DragonsofAutumnTwilight_1984original
Source: Wikipedia.org

When people ask what inspired me to write, I tell them Dragons of Autumn Twilight by Maragaret Weis and Tracy Hickman. I remember the early autumn afternoon I picked up a copy of the first book of the Dragonlance Chronicles. I felt anxious at the time, since I was in a new school with kids from another town. So, I went to the one place I thought might alleviate my trembling hands and sweaty brow: the library. Wandering around our school library, I found the tiny sci-fi/fantasy section tucked away in a corner. The entire section would have fit in my pantry at home. It was only one shelf of books and a flimsy metal rack. But on that rack, I found a battered copy of Dragons of Autumn Twilight.

The cover by Larry Elmore hooked me, with its beautiful depiction of an autumn forest that reminded me of home. I sat in the library reading until the end of study hall and took it home with me.

The Dragonlance Chronicles series re-introduced me to what I think of as fantasy written for adults.

In fourth grade, I tried to read The Lord of the Rings. I enjoyed the books, but Tolkien’s rambling historian style made it harder to get into the story. For the next three years, I assumed fantasy written for adults was exactly like Tolkien’s style: taking long tangents to tell the history of this family or town that is mentioned once and forgotten.

The Dragonlance Chronicles proved me wrong.

Dragonlance has a very different feel than the Lord of the Rings. When I read the Lord of the Rings, I felt like I was listening to grandpa Tolkien tell me a story from an armchair by the fire. As I read Dragonlance though, I was sitting around a table with my friends as we created a story together for a Dungeons and Dragons campaign. I lived the story alongside the characters as if they were my friends. I fell in love with the Dragonlance characters because I felt close to them. The characters, viewpoint, and prose just felt more approachable to me, and it helped me to expand my horizons in the fantasy genre.

For example, Raistlin, the mage, is a sarcastic, cynical jerk to almost everyone, and he is obsessed with power. However, he isn’t like that for no reason. All his life he lived in his brother’s shadow. When they were kids, society shunned and abused Raistlin for his fledgling magical power. At the same time, he saw the happy life of his warrior brother and was jealous of Caramon. He sees the life he wishes he could have if he weren’t so frail. He pursues power and uses abusive manipulation as a defense mechanism to make up for his fragile body and ego.

Raistlin takes advantage of his brother Caramon’s unconditional love and is borderline abusive. I can’t defend that. I won’t. But the reason why he is a compelling character is because I can empathize with him. I remember what it was like to be the weird kid who liked to sit inside and read instead of play on the playground.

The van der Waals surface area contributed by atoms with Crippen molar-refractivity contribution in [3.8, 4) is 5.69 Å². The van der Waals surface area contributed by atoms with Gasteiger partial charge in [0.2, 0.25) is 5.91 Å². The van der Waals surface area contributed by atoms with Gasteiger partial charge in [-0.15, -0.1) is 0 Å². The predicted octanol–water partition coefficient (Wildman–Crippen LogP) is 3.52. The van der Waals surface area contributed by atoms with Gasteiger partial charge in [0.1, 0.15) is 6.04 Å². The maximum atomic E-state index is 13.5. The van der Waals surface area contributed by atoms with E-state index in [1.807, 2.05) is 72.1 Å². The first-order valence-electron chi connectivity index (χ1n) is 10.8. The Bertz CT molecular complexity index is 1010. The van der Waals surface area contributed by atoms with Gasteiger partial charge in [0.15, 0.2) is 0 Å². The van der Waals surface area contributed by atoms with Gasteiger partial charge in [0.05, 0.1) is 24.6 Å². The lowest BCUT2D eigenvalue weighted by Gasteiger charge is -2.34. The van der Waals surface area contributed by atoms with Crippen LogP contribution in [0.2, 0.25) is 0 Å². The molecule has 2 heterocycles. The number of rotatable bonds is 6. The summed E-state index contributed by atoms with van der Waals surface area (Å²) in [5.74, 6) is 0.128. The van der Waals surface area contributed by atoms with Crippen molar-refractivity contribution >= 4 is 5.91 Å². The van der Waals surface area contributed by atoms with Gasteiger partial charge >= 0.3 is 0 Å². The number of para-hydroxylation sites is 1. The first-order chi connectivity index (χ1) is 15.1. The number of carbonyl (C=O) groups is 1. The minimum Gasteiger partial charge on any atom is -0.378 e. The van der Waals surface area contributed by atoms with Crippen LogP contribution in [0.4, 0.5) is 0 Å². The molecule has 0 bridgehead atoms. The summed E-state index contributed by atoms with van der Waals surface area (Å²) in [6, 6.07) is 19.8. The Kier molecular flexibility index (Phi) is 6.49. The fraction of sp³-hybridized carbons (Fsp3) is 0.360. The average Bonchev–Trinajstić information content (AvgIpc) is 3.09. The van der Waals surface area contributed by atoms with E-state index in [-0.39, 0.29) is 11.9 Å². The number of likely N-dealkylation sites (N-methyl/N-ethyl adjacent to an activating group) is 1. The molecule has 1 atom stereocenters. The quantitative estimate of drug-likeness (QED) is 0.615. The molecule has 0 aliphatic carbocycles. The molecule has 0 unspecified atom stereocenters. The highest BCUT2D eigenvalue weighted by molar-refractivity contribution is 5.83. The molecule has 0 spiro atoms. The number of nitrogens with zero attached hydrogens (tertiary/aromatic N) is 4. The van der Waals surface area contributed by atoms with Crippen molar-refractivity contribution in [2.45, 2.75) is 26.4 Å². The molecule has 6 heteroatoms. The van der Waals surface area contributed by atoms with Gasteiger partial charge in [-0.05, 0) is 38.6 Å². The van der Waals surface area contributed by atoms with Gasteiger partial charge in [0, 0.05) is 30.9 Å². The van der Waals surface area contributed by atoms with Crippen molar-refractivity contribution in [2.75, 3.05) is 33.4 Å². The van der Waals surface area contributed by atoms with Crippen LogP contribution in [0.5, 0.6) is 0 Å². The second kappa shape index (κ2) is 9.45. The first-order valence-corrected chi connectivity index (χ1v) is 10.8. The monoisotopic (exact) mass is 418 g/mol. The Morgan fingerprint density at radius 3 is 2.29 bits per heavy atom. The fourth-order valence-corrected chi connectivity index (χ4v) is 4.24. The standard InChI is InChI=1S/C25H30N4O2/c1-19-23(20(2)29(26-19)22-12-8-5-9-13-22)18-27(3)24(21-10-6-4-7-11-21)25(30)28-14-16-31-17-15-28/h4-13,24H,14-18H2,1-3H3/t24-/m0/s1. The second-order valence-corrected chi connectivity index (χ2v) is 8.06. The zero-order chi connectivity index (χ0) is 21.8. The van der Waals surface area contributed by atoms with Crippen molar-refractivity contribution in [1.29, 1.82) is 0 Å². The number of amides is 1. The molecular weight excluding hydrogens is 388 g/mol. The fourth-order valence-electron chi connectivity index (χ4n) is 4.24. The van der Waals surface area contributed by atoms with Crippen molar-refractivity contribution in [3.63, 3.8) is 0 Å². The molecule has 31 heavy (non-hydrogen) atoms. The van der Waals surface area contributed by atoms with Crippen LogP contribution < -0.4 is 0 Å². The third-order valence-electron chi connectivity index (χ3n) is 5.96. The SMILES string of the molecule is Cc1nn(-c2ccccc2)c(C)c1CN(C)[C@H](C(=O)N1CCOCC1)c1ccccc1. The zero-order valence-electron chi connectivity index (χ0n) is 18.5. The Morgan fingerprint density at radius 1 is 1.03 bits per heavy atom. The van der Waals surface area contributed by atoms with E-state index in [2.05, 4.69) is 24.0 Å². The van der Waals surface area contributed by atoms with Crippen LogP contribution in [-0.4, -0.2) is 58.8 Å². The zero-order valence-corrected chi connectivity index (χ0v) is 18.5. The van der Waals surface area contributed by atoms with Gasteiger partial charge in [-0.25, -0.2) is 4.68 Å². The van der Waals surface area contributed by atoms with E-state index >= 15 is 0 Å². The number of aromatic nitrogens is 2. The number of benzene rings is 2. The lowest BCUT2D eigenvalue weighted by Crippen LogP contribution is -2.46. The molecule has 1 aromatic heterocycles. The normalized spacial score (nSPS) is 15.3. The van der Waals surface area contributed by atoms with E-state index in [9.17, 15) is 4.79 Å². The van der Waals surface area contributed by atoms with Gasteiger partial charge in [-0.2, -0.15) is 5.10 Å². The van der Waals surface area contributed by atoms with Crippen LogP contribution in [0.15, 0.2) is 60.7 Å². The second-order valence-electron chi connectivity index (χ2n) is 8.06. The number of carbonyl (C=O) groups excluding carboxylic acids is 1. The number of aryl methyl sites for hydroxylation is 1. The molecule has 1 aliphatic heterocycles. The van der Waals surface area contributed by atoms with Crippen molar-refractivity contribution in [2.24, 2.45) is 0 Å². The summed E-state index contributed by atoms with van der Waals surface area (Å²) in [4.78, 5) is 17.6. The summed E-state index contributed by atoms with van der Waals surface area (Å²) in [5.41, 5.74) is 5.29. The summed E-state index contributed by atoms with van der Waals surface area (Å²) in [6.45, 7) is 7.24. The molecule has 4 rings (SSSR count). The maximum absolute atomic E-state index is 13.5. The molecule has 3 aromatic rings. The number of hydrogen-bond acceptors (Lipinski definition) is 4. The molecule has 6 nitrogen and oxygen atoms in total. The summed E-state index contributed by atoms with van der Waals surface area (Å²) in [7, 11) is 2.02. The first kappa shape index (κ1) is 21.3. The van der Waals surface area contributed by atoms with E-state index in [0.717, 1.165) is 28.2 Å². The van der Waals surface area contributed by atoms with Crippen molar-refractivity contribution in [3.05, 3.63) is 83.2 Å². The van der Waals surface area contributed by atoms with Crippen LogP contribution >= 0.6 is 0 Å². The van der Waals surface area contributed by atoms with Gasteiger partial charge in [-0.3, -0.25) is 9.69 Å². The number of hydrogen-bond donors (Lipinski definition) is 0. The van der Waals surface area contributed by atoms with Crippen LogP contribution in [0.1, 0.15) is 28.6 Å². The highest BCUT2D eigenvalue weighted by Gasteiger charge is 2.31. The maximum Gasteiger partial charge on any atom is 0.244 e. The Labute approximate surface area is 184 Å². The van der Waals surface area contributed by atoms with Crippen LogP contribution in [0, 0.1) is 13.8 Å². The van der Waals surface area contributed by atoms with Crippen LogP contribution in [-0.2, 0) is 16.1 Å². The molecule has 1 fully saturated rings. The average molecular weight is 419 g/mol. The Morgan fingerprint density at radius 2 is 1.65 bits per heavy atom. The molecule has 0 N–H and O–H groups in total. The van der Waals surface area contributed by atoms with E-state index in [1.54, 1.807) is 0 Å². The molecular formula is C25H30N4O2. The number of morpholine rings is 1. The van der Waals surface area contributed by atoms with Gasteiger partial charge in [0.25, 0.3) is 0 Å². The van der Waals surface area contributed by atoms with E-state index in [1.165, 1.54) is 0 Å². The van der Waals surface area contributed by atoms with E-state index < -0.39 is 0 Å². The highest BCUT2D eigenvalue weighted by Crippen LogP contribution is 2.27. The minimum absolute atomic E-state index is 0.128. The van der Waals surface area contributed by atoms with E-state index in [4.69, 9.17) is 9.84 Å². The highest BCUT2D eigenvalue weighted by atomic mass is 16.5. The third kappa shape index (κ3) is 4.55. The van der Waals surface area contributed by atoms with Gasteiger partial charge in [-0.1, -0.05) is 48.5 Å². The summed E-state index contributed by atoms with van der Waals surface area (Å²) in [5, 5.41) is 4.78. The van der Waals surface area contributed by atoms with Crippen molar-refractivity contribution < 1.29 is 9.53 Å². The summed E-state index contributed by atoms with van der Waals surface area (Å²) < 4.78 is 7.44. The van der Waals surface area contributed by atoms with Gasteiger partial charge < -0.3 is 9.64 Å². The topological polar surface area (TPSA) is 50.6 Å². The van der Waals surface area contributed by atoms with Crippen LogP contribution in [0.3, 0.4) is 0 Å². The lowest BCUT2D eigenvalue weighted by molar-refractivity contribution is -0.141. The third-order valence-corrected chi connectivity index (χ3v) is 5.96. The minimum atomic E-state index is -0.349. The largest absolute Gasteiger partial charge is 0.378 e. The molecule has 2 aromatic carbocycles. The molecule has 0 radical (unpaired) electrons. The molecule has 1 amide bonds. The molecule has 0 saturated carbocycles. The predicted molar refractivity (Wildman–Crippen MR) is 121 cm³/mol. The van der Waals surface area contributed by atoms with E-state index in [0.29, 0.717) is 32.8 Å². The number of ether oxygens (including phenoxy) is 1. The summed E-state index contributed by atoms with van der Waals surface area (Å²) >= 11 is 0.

Also, the leader of the group, Tanis Half-Elven, has no idea what he’s doing. He’s not like Aragorn. In the Lord of the Rings books, Aragorn strides into the story knowing exactly who he his and what his destiny is. Tanis feels more grounded. He’s melodramatic because he is torn between his two heritages. But he’s also relatable because he’s just along for the ride most of the adventure. He’s like a person being swept downstream and trying to grab hold of something and take command of his life again but he can’t ever seem to. I think most people can relate to that. I know that how I feel most of the time. These details in each character’s personality and backstory, combined with the closeness of the viewpoint, made them feel real.

However, Tolkien’s influence is all over the Dragonlance Chronicles. Many of the characters in the story have familiar counterparts in the Lord of the Rings. Dragonlance is a love letter to Tolkien in the best possible sense. Dragonlance takes the best part of Tolkien (the team of adventurers on an epic quest to stop a dark lord) and mixes them with a more modern style.

Does the Chronicles series have its problems? Absolutely. It sometimes has a hard time with the huge cast, and sometimes it shifts viewpoint away from important plot elements for no reason. But it’s a love letter to Tolkien, and what would the Lord of the Rings be without Gandalf disappearing for several chapters because he was on a grand adventure on his own?

The Dragonlance Chronicles are a classic sword and sorcery romp, and I love them all my heart. I’ll always look on them with fondness, flaws and all. I wouldn’t be the writer or the person, I am today without them.

 

Part of the reason why I wrote this post is because I’m re-reading the Chronicles books with a friend. It’s been a great nostalgia trip for me. Want to join us in reading the Dragonlance Chronicles?

Treat yourself and get a copy of Dragons of Autumn Twilight by clicking here or on the Dragonlance logo below (disclaimer: both are affiliate links).

You won’t regret it!

Dragonlance logo
Source: Wikipedia

Want to learn more about the authors of the Dragonlance Chronicles? Check out their websites: Margaret Weis and Tracy Hickman.

Let me know in the comments what book series inspired you to write. Or just one that you really love. I’m always on the lookout for great books to read!